A Bit of History
This style of cheese was first made by French monks from the Roquefort region, who had settled in the Yorkshire Dales during the 12th century. They built a monastery and brought with them a recipe for making cheese from sheep's milk. Having come from the Roquefort area, it would be a reasonable expectation that this cheese might have been very similar to the base cheese for their Roquefort cheese, but there seems to be no record of this.
As the land was cleared into broad valley pastures into the 14th century, cows' milk began to be used instead, and the character of the cheese began to change. A little ewes' milk was still mixed in, since it gave a more open texture, and allowed the development of the blue mold. At that time, Wensleydale was almost always blue, while the white variety was almost unknown.
Wensleydale® was originally a seasonal cheese, made in farmhouses throughout the dales of North Yorkshire. In the early 1900s, there were hundreds of farms in these valleys. An interesting note is that the rennet used was made locally from the vells of the cows, and still referred to as prezzur, directly taken from the French présure used by the Monks that made the cheese originally.
As production increased over the years, the blue Wensleydale® was rarely seen. The monastery was dissolved in 1540 but the local farmers continued making the cheese right up until the Second World War.
Towards the end of the 1800s, a merchant named Edward Chapman, who had been buying cheese of varying quality, decided to take control by buying the milk from the cheese making farmers and making the cheese himself. Farmers found it easier to sell liquid milk than make it into cheese and some might argue that the advent of this large creamery reduced the number of cheese makers in the region. This large dairy in the small village of Hawes became known as the Hawes Creamery and was the primary producer of Wensleydale® cheese..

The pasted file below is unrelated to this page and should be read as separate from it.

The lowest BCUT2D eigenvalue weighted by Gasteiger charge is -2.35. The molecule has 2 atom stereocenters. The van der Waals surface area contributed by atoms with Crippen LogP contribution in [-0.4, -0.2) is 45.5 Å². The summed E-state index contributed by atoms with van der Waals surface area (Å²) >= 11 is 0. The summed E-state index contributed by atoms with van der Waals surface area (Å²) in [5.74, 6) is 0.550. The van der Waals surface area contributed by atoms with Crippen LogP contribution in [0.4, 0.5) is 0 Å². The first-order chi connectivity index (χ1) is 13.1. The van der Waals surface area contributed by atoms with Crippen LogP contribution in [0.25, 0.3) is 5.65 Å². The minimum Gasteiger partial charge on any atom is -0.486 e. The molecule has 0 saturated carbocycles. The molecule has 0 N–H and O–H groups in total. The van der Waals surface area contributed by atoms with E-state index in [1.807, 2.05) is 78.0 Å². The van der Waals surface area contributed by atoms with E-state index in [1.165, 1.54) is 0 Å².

Beginning as early as 1933, prior to World War II, the government controls of cheese making demanded that most milk in the country was directed to the making of "Government Cheddar."
The Wensleydale® Creamery
Hawes Creamery carried on producing cheese through the two World Wars, providing stability for the farmers as a regular milk customer. However, Hawes was taken over by a larger dairy and, in 1992, they decided to close the creamery and move Wensleydale production to Lancashire. As much as this hurt the Yorkshire folks, it became an even more serious threat to the local dairy farmers. The creamery managers, workers and local people got together and arranged to take over Hawes Creamery. The independent Hawes Creamery was set up in 1993 and has prospered ever since. The larger dairy that closed them down shut their doors in 1994.
Today The Hawes creamery is known as "The Wensleydale® Creamery" and promotes themselves as "the only maker of Real Yorkshire Wensleydale® cheese". The only other producer of this style of cheese I could find was the Ribblesdale Cheese Co. which is a small scale family operation in the nearby Yorkshire Dales.
According to Randolph Hodgson of Neils Yard Dairy: "The Wensleydale® Creamery is a larger producer than we are used to working with, but despite their size, they still make their own starters and buy from local Dales farmers. In addition, the recipe they make for us (cloth-bound, traditional rennet, less starter and matured warmer) is a terrific tasting cheese."
Variations in Style
Traditionally, this cheese was made from ewes milk and most commonly as a blue cheese in a taller format. In its time the blue was said to have an even better quality reputation than the Stilton cheeses and was much in demand throughout England. However, the blues today are very hard to come by.
As the cheese was eventually converted to a cows milk cheese, the focus tended more towards the non-blue cheese and eventually evolved to a smaller flat format with diameter much greater than the height. Apparently it was due to larger scale operations and streamlining of the process but it became harder and harder to get the cheeses to go blue.
When the blue cheese was dominant, the difference in production was always for a more moist curd with less acid going into the final forms and the cheese was usually a tall form with natural Cloth Bandage.